Help need to Learn how to use an Oscilloscope

Discussion in 'General Electronics Chat' started by RodneyB, Mar 28, 2016.

  1. RodneyB

    Thread Starter Active Member

    Apr 28, 2012
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    I have just received the Hantek 6022BE PC-Oscilloscope I have loaded the software and am ready to connect the Oscilloscope to my Desk top PC.

    I am trying to learn from the very beginning how to use the oscilloscope and what I can do to check that its working on the PC.

    I looked up information and I read that someone had connected it to a PC and when he connected the probe to the ground it burnt the unit so am rather nervous.

    Looking to getting started
     
  2. bertus

    Administrator

    Apr 5, 2008
    15,638
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    Hello,

    Have a look at the XYZ of oscilloscopes.

    Bertus
     
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  3. RodneyB

    Thread Starter Active Member

    Apr 28, 2012
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    Thank you. Is it safe to plug it in and try and test something like a voltage of my variable power supply
     
  4. ISB123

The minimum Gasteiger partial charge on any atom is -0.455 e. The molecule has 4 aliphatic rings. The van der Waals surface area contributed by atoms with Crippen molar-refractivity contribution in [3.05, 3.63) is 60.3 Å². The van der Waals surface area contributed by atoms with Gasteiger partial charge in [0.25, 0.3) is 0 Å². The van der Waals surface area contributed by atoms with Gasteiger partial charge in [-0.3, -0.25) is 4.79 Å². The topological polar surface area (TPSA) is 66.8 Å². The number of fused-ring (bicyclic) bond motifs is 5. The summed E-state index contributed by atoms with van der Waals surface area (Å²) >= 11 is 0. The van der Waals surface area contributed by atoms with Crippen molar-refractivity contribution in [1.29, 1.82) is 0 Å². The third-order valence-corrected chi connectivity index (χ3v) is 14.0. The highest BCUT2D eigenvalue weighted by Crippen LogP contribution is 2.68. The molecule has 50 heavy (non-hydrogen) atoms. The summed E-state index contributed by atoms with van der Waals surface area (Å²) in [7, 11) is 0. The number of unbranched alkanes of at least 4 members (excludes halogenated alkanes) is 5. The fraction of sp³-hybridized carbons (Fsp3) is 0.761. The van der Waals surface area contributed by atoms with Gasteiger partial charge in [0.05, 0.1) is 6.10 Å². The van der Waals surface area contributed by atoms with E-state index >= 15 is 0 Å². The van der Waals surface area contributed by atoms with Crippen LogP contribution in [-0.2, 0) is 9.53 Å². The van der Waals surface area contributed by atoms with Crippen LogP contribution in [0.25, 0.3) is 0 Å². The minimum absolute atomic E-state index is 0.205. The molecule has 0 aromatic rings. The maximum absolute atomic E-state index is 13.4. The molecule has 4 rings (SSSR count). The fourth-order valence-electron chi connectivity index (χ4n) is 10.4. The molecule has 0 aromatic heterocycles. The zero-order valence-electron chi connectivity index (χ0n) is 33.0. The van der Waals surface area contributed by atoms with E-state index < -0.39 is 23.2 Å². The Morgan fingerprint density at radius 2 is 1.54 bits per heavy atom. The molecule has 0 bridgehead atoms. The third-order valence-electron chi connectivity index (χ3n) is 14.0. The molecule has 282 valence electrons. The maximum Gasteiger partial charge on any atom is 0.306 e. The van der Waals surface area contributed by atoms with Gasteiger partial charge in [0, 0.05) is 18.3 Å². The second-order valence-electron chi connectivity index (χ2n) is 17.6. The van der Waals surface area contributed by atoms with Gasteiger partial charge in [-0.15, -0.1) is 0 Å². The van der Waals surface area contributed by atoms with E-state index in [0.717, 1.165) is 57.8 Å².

Well-Known Member

    May 21, 2014
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    Did you calibrate it?
     
  5. MrSoftware

    Member

    Oct 29, 2013
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    Be careful where you connect the ground. Read the manual or use a multi meter to double check, but most likely the ground on the scope will be the same as mains ground. This means if you connect the ground to anything higher potential than mains ground, it would be a direct short. So be mindful of where you connect ground.
     
  6. atferrari

    AAC Fanatic!

    Jan 6, 2004
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    From my experience, that is a quite good thing to learn upfront. Good piece of advice.
     
  7. paulktreg

    Distinguished Member

    Jun 2, 2008
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    I've damaged a USB scope in the past so be careful!

    The 0V is connected to mains earth in the computer ATX power supply and it's something you need to be aware off.
     
  8. Louis Wilen

    New Member

    Dec 22, 2015
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    As a first time scope user, there is often the temptation to connect a probe directly to 120 VAC mains power to see the power line sine wave. Don't do it!

    If you want to see waveform of mains power, attach the probe to the secondary of a small transformer, such as a "wall wart" that has A/C output.

    If you are going to be working on devices with switching power supplies, or working on very old radios, you'll need an isolation transformer that has been modified for "tech" use. For an explanation about this requirement, see:


    Enjoy that new scope. You'll learn a lot.
     
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  9. Louis Wilen

    New Member

    Dec 22, 2015
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    If you are referring to a lab type of variable power supply -- yes, it's fine to test the voltage using the scope, since the output of the variable power supply is isolated from the mains power.